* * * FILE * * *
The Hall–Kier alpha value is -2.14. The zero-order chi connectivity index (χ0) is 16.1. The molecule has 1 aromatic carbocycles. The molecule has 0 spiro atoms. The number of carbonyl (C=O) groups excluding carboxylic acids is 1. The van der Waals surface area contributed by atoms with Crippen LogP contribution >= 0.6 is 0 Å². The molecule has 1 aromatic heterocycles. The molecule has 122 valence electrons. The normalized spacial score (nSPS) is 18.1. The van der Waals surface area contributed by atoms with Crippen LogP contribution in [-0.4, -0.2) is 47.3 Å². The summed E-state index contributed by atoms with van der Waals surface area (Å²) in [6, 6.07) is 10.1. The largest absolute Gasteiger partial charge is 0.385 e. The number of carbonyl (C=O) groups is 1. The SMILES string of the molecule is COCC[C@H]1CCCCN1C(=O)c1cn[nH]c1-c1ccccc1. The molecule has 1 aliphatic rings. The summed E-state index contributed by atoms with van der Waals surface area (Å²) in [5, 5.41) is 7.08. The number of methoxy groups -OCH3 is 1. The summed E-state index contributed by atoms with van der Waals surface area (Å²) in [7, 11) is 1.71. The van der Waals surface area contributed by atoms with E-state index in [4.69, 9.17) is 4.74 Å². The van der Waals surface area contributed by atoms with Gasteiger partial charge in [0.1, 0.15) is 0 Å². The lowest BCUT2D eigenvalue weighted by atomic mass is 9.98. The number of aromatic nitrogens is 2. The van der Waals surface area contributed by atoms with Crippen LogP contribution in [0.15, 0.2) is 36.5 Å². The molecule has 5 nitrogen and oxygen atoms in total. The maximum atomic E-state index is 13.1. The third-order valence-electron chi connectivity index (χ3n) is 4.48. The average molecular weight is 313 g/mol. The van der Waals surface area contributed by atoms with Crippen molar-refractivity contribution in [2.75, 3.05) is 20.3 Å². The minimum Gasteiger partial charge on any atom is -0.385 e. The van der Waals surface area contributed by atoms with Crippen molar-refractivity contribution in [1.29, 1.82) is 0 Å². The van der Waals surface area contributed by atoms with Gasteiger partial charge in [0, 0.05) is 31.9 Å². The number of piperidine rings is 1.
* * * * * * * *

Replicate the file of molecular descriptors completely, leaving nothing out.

The Hall–Kier alpha value is -2.14. The zero-order chi connectivity index (χ0) is 16.1. The molecule has 1 aromatic carbocycles. The molecule has 0 spiro atoms. The number of carbonyl (C=O) groups excluding carboxylic acids is 1. The van der Waals surface area contributed by atoms with Crippen LogP contribution >= 0.6 is 0 Å². The molecule has 1 aromatic heterocycles. The molecule has 122 valence electrons. The normalized spacial score (nSPS) is 18.1. The van der Waals surface area contributed by atoms with Crippen LogP contribution in [-0.4, -0.2) is 47.3 Å². The summed E-state index contributed by atoms with van der Waals surface area (Å²) in [6, 6.07) is 10.1. The largest absolute Gasteiger partial charge is 0.385 e. The number of carbonyl (C=O) groups is 1. The SMILES string of the molecule is COCC[C@H]1CCCCN1C(=O)c1cn[nH]c1-c1ccccc1. The molecule has 1 aliphatic rings. The summed E-state index contributed by atoms with van der Waals surface area (Å²) in [5, 5.41) is 7.08. The number of methoxy groups -OCH3 is 1. The summed E-state index contributed by atoms with van der Waals surface area (Å²) in [7, 11) is 1.71. The van der Waals surface area contributed by atoms with E-state index in [4.69, 9.17) is 4.74 Å². The van der Waals surface area contributed by atoms with Gasteiger partial charge in [0.1, 0.15) is 0 Å². The lowest BCUT2D eigenvalue weighted by atomic mass is 9.98. The number of aromatic nitrogens is 2. The van der Waals surface area contributed by atoms with Crippen LogP contribution in [0.15, 0.2) is 36.5 Å². The molecule has 5 nitrogen and oxygen atoms in total. The maximum atomic E-state index is 13.1. The third-order valence-electron chi connectivity index (χ3n) is 4.48. The average molecular weight is 313 g/mol. The van der Waals surface area contributed by atoms with Crippen molar-refractivity contribution in [2.75, 3.05) is 20.3 Å². The minimum Gasteiger partial charge on any atom is -0.385 e. The van der Waals surface area contributed by atoms with Crippen molar-refractivity contribution in [1.29, 1.82) is 0 Å². The van der Waals surface area contributed by atoms with Gasteiger partial charge in [0, 0.05) is 31.9 Å². The number of piperidine rings is 1.